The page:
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Supervisors Expected To OK $730K in Improvements to Government Center

UPDATED: At the July 16 meeting, this project was pulled from the board of supervisors’ agenda to allow county officials to make some slight changes in project funding details. Madera County Deputy CAO Joel Bugey said Tuesday, July 16, that he expects the project to be back up for supervisor approval in early August.

MADERA — The second and third floors of the Madera County Government Center are about to get major makeovers.

At their regular meeting this week on Tuesday, July 16, supervisors are expected to OK a construction project that will create additional office space at the Government Center while making an existing department more user-friendly — and secure.

The so-called “tenant improvements” will result in 3,600 square feet of new third-floor office space, most of which will be used by the County’s Water and Natural Resources Division.

Created about three years ago, the division’s staff has been working in cramped quarters on the Government Center’s fourth floor in the same area as Human Resources and the County’s Chief Administrative Officer, Eric Fleming.

The move to the third floor will allow Water and Natural Resources Director Stephanie Anagnoson and her staff to have their own dedicated area.

The construction work, expected to be approved by the board on Tuesday, will also replace existing counters and add bullet-proof fiberglass windows in the second floor offices of Treasurer and Tax Collector Tracy Kennedy.

“Staff has been working on the details of this project for more than six months,” District 5 Supervisor Tom Wheeler said. “When I first came into office in 2007, that whole third floor was still empty.”

Clovis-based Paul Halagian Architects drew up the plans for the project. Halagian’s firm is also designing the new, $25 million Oakhurst Community College Center campus.

Hilmar, Calif.-based Harris Builders will act as the general contractor on the build out, which is expected to cost about $708,000. (The new counters and bullet-proof windows in the Treasurer and Tax Collector department, which is technically a separate project, will cost an additional $25,300.)

Harris Builders, which plans to use 14 area subcontractors on the job, recently completed a $2 million modernization project for Merced City Schools and also a $1 million remodel of Modesto Irrigation District’s office.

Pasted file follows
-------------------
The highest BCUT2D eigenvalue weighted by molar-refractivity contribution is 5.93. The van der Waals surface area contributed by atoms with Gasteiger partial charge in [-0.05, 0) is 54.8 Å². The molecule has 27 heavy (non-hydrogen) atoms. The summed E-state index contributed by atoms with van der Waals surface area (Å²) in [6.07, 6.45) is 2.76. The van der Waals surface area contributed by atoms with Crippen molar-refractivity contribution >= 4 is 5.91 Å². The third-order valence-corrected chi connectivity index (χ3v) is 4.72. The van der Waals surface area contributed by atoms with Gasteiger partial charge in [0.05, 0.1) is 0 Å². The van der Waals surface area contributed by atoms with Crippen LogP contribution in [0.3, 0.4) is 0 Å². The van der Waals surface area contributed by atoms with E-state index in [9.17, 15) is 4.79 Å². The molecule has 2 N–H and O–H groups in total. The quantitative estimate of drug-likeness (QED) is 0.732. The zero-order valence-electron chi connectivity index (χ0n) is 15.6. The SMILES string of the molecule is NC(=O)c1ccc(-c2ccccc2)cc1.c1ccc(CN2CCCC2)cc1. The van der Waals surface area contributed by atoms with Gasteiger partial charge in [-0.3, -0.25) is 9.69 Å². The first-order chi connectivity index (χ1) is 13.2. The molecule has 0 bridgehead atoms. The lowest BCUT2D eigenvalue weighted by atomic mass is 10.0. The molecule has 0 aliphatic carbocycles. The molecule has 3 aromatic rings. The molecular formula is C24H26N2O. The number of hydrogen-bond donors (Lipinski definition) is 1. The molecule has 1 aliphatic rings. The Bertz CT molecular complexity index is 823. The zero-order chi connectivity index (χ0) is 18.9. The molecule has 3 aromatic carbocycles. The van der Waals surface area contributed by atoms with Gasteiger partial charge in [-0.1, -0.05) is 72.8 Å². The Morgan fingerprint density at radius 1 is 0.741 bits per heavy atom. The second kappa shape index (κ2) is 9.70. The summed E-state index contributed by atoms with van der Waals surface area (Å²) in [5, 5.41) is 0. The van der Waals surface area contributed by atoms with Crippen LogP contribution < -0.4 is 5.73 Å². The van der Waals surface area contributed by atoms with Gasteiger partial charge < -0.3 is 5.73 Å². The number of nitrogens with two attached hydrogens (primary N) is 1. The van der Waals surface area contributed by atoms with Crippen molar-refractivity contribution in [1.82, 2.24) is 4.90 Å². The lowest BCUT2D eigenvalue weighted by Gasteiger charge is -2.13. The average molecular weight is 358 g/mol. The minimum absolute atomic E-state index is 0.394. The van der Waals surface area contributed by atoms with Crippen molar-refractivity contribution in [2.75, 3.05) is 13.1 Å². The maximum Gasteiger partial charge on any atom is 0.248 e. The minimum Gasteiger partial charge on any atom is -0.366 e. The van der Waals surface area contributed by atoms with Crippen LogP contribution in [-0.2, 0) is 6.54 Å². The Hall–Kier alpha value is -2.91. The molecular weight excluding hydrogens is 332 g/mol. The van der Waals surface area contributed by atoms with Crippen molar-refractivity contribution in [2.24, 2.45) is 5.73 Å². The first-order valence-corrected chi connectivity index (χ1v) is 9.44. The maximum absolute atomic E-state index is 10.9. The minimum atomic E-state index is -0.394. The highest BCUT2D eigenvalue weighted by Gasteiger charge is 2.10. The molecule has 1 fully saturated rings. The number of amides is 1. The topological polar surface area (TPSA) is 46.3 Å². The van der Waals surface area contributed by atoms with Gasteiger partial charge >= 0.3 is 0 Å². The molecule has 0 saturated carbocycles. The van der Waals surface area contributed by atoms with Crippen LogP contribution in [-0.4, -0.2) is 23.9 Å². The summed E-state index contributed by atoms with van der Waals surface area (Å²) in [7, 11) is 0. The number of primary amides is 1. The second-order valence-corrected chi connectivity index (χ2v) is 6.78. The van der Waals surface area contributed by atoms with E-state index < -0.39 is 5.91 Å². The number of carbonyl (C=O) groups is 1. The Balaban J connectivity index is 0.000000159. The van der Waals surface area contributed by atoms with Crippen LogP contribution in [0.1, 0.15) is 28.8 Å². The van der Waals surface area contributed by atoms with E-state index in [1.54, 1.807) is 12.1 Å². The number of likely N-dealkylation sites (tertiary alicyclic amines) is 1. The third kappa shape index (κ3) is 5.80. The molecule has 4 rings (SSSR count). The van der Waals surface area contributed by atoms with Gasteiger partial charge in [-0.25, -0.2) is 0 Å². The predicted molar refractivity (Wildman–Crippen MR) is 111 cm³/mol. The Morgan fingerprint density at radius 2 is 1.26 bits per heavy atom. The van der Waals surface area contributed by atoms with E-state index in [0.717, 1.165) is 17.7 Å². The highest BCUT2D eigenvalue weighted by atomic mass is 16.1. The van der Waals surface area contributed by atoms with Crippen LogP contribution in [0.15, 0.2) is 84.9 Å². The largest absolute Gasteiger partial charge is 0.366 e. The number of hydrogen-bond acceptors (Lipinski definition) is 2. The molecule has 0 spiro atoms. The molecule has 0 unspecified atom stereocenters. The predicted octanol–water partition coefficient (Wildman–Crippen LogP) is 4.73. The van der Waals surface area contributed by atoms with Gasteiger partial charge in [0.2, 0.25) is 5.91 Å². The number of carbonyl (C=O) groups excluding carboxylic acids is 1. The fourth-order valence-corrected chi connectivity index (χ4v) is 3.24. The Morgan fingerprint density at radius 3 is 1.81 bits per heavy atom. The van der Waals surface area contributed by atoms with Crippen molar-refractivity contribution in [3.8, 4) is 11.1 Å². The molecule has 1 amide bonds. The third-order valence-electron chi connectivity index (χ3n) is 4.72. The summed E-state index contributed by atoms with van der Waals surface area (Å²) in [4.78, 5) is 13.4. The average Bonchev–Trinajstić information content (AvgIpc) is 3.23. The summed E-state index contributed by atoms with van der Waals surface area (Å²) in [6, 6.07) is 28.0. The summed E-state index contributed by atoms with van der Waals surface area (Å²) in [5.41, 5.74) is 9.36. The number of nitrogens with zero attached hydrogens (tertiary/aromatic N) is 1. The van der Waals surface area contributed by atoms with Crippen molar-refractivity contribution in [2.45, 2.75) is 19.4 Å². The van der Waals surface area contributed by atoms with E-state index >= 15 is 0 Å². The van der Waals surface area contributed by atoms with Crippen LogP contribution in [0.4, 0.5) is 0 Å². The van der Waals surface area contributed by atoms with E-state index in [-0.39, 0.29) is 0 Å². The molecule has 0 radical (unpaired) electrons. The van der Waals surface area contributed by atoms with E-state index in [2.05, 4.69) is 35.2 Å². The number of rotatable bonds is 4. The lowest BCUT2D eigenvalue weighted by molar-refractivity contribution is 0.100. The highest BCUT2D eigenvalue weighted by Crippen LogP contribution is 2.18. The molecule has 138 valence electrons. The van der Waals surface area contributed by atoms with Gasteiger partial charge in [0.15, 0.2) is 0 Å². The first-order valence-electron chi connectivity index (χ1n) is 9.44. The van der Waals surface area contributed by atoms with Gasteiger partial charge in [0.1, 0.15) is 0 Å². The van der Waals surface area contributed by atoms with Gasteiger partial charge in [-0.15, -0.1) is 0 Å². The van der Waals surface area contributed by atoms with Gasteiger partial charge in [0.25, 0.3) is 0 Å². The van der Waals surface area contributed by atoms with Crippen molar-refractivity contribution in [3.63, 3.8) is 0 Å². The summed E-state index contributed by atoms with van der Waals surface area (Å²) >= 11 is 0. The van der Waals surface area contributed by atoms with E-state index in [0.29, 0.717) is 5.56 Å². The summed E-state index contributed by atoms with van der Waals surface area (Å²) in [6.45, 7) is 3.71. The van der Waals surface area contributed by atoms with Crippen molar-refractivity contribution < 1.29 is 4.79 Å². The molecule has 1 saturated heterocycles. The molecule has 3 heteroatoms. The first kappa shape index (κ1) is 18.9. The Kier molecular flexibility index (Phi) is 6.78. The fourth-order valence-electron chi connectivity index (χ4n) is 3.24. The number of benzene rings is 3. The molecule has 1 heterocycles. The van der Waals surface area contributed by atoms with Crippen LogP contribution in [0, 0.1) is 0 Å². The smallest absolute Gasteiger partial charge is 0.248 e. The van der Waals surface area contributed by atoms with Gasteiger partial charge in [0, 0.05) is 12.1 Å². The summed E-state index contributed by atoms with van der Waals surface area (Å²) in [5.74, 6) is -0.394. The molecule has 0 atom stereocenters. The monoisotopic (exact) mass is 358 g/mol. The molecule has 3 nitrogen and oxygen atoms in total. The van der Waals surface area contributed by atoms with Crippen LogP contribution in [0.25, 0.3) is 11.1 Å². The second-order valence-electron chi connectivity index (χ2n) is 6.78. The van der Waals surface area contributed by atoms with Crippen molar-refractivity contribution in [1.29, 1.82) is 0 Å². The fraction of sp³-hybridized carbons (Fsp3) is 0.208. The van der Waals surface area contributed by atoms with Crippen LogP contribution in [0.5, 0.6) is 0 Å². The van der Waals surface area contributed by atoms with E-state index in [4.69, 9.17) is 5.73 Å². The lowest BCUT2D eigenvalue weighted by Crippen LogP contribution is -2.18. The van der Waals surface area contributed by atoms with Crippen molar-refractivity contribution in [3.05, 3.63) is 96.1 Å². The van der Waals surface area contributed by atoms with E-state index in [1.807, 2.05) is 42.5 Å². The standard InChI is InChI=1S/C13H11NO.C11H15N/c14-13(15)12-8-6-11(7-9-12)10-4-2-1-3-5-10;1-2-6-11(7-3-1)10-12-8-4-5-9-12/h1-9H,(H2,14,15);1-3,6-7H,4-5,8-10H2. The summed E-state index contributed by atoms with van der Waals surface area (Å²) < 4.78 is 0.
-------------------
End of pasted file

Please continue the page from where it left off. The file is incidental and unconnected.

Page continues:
Madera County’s $33 million, four-story Government Center — and adjacent parking structure — first opened in 2007. Less than a year later, the 2008 financial crisis and resulting Great Recession cut the county’s revenues — and workforce — by more than half.

So for a number of years after the building opened, the entire third floor remained empty.

The initial build out of the Public Works and Community & Economic Development departments on the third floor wasn’t actually completed until 2014, leaving approximately 3,883 square feet near the communal break room still unfinished.

“The creation of the Water and Natural Resources Department necessitates additional office and cubicle space,” said a recent staff report to supervisors. “Neither Public Works nor Community & Economic Development departments have the available office space to house the department.”

“The county has had an influx of development impact fees so now is the time to get this done,” Wheeler said. “The [3rd floor build out] will open things up and give everybody a little more space to work in.”

In addition to creating new office space for Water and Natural Resources staff, the project also will add a new conference room and printing/copy area.

According to the architect’s drawings, neutral, mostly off-white colors including “cottontail, coastal fog and Chantilly lace” will be used in the finish work. Blueprints submitted by the architect also call for installation of modular lighting and a custom audio/visual system.

The improvements at the Government Center won’t be limited to the third floor.

On the second floor, in the Treasurer and Tax Collector departments, supervisors are also expected to OK architect-designed changes that replace existing staff counters and add bullet-proof fiberglass windows — referred to as “transparent bullet resistant assemblies” in the architect’s plans.

The new widows will make the department — and the staffers working there — more secure, Wheeler said.

“The Treasurer and Tax Collectors offices handle millions of dollars and you’d be surprised about how much of it is in cash,” Wheeler added. “With everything that’s going on in our world today, I think Tracy believes it’s better to be safe than sorry. She’s been talking about needing to do this for a couple of years now.”

Wheeler emphasized that the third-floor expansion and 2nd floor remodel will have no net impact on the County’s General Fund.

“Everything is being paid using impact fees the County charges developers to build all of these new houses.”

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